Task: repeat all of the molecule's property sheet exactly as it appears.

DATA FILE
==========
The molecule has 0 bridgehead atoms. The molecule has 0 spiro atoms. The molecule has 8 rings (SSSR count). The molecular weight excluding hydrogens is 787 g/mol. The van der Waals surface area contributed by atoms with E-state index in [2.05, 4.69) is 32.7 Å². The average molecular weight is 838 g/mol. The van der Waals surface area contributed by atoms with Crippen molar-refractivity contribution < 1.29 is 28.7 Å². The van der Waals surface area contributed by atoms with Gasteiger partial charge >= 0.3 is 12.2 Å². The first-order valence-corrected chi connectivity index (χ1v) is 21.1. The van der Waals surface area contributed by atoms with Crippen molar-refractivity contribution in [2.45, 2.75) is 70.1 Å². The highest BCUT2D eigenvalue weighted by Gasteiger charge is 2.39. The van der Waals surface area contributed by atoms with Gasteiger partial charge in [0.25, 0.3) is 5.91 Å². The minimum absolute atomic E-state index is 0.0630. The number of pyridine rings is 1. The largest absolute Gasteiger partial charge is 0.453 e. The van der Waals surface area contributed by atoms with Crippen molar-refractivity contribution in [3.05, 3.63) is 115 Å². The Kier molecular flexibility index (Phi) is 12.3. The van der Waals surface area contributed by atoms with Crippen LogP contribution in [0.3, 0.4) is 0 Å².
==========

The molecule has 0 bridgehead atoms. The molecule has 0 spiro atoms. The molecule has 8 rings (SSSR count). The molecular weight excluding hydrogens is 787 g/mol. The van der Waals surface area contributed by atoms with E-state index in [2.05, 4.69) is 32.7 Å². The average molecular weight is 838 g/mol. The van der Waals surface area contributed by atoms with Crippen molar-refractivity contribution < 1.29 is 28.7 Å². The van der Waals surface area contributed by atoms with Gasteiger partial charge >= 0.3 is 12.2 Å². The first-order valence-corrected chi connectivity index (χ1v) is 21.1. The van der Waals surface area contributed by atoms with Crippen molar-refractivity contribution in [2.45, 2.75) is 70.1 Å². The highest BCUT2D eigenvalue weighted by Gasteiger charge is 2.39. The van der Waals surface area contributed by atoms with Gasteiger partial charge in [0.25, 0.3) is 5.91 Å². The minimum absolute atomic E-state index is 0.0630. The number of pyridine rings is 1. The largest absolute Gasteiger partial charge is 0.453 e. The van der Waals surface area contributed by atoms with Crippen molar-refractivity contribution in [3.05, 3.63) is 115 Å². The Kier molecular flexibility index (Phi) is 12.3. The van der Waals surface area contributed by atoms with Crippen LogP contribution in [0.3, 0.4) is 0 Å².